The Tower card shows a tree being struck by lightning, which seems to be a very straightforward Tower depiction. 

The 6 of Cups and Ace of Pentacles
People talk a lot about how 'natural' these cards are, and they are, but actually there is manmade stuff all over the imagery in Wild Unknown. We have cups, swords, domesticated flowers (roses), domesticated animals (horses, goats, cats), we have crosscuts of tree trunks, such as you get from using a saw, there are ribbons wound around swords and twigs -- there is evidence of man in many of the cards. For me, this does not detract from the deck, but rather adds to it. Most of my favourite decks feature people very heavily, and a way in to the cards for me is the human element present there. 

So in the 6 of Cups we have a tree that is growing upward against a sky that has horizontal lines. These lines make me think of measuring the height of the tree over time, as it grows. The view of underground shows that the roots of the tree are deeper and wider than the tree itself, which of course is true of trees, but we also have the suggestion that this is also true of ourselves. Our roots, our past experiences, our lessons learned, the things we have been through, loom deeper and larger and wider than our present manifestation. Without them, our present manifestation could not exist. The card shows it to the point that all the actual colour is in the roots. That is a strong message!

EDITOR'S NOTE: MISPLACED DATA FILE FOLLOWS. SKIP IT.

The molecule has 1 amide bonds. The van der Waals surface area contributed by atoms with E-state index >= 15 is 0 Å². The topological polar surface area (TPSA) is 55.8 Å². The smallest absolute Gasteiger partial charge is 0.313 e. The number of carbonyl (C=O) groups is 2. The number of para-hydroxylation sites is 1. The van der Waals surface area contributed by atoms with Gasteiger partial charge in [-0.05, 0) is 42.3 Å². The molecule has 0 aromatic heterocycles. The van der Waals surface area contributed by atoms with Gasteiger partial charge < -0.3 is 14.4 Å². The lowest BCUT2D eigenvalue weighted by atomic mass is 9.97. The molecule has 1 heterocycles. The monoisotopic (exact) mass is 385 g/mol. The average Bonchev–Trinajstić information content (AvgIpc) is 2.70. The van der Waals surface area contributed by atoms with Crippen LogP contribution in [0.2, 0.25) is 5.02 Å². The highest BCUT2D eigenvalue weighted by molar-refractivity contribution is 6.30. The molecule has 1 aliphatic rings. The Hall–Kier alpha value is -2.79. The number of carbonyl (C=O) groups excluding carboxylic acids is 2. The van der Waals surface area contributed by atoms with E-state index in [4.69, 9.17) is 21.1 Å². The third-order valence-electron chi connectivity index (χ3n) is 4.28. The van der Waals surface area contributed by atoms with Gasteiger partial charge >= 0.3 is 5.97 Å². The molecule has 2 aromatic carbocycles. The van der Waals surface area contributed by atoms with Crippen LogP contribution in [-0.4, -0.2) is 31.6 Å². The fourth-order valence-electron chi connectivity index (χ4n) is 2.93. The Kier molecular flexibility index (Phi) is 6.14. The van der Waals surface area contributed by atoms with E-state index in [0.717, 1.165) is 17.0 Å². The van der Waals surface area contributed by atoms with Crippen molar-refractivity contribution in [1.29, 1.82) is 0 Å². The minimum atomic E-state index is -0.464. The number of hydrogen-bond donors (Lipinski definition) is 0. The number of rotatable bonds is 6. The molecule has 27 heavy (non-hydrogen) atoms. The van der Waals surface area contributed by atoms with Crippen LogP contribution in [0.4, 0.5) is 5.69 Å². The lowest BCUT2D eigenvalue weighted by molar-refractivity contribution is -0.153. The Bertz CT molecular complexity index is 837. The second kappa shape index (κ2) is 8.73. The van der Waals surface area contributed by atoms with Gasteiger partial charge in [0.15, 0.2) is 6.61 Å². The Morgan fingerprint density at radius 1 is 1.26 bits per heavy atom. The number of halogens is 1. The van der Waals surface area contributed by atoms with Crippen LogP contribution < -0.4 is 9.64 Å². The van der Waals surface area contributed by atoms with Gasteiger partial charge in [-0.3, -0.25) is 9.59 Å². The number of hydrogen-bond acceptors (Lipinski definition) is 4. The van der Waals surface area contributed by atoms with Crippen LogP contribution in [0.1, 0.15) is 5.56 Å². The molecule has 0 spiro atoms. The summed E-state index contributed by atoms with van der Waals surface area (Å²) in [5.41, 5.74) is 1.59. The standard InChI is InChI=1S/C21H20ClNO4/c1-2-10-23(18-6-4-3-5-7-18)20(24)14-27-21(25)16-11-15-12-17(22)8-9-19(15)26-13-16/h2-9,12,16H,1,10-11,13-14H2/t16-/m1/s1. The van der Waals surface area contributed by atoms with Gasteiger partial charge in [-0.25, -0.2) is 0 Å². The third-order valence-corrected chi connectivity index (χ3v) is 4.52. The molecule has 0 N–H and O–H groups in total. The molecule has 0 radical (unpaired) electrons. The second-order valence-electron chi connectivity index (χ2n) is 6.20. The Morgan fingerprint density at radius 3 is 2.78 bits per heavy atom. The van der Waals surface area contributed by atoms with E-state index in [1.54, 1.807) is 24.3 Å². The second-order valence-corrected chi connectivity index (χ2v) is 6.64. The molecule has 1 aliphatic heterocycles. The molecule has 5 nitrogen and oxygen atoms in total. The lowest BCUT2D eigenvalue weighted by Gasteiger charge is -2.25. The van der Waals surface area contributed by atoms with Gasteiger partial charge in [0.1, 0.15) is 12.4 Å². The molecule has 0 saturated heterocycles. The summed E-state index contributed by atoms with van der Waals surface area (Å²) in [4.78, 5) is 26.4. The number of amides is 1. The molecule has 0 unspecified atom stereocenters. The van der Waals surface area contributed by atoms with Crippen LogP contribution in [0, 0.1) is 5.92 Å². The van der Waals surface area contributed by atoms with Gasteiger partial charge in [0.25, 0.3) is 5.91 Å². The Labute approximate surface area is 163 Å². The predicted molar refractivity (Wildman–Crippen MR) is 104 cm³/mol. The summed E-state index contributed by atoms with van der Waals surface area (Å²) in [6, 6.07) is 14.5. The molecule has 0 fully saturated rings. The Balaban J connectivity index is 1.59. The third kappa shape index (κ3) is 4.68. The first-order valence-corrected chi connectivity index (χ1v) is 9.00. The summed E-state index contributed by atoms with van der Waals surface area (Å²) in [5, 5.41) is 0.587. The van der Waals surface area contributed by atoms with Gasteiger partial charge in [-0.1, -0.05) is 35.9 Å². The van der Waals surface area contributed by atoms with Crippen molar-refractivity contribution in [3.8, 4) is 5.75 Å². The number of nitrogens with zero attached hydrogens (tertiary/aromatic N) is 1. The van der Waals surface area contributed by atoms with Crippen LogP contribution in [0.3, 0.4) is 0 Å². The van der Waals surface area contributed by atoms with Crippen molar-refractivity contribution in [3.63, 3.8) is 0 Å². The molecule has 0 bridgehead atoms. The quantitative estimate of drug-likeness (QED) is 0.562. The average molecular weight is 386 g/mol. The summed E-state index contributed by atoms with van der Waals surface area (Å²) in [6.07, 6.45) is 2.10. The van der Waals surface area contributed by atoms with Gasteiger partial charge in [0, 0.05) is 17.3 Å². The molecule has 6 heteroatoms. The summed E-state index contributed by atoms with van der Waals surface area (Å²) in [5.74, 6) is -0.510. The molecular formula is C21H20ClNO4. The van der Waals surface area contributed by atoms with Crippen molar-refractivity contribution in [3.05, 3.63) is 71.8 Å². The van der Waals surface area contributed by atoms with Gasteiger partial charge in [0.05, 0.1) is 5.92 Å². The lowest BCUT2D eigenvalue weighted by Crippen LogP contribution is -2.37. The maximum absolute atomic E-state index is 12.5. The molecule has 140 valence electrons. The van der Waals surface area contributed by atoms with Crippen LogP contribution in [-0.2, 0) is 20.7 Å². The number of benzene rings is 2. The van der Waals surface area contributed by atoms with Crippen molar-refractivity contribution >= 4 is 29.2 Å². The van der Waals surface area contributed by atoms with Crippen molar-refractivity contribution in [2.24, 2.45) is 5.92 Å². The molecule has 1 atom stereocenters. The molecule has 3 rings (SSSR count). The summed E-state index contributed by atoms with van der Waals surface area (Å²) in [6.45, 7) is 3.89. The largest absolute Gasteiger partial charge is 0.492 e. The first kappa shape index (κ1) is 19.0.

Finally the Ace of Pentacles shows a cross-section of a tree trunk. In the heart of it, a glowing orange core with five points radiating outward, like a cross-cut of an apple. The tree trunk itself seems to glow outward--not only do we grow upwards, but we also expand. Height suggests aspirations to the spiritual, whereas outward growth suggests an expansiveness that encompasses the earthly plane, and all its sensations and experiences. 

Tarot cards are about people. These Wild Unknown cards are about people, too. This deck explores the human experience and spirit through images of nature, which in some ways could be seen as adding a layer to get through to get to the heart of the meaning. The tree cards aren't about trees. The cat cards aren't about cats. They're about us. Figuring out how a tree is like a mother is one degree of separation from an image of a human mother. In this way, for some at least, the Wild Unknown Tarot can have the same barriers presented by any 'themed' deck, such those based around mythology, or fairy tales, or Jane Austen.